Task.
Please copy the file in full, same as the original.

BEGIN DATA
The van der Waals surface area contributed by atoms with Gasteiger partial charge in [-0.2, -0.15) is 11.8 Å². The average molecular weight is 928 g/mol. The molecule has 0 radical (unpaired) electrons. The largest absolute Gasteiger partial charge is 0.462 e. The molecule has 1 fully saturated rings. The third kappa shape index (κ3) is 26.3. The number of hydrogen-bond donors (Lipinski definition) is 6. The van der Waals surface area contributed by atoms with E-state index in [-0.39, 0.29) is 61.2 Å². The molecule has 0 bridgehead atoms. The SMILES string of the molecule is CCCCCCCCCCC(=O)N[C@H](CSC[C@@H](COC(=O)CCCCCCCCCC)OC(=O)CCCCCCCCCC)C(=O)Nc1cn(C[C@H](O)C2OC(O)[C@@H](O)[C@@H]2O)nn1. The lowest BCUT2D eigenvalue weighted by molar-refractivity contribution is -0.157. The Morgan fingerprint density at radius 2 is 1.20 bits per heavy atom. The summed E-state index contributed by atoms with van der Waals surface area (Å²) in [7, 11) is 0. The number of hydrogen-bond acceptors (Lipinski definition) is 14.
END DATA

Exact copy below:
The van der Waals surface area contributed by atoms with Gasteiger partial charge in [-0.2, -0.15) is 11.8 Å². The average molecular weight is 928 g/mol. The molecule has 0 radical (unpaired) electrons. The largest absolute Gasteiger partial charge is 0.462 e. The molecule has 1 fully saturated rings. The third kappa shape index (κ3) is 26.3. The number of hydrogen-bond donors (Lipinski definition) is 6. The van der Waals surface area contributed by atoms with E-state index in [-0.39, 0.29) is 61.2 Å². The molecule has 0 bridgehead atoms. The SMILES string of the molecule is CCCCCCCCCCC(=O)N[C@H](CSC[C@@H](COC(=O)CCCCCCCCCC)OC(=O)CCCCCCCCCC)C(=O)Nc1cn(C[C@H](O)C2OC(O)[C@@H](O)[C@@H]2O)nn1. The lowest BCUT2D eigenvalue weighted by molar-refractivity contribution is -0.157. The Morgan fingerprint density at radius 2 is 1.20 bits per heavy atom. The summed E-state index contributed by atoms with van der Waals surface area (Å²) in [7, 11) is 0. The number of hydrogen-bond acceptors (Lipinski definition) is 14.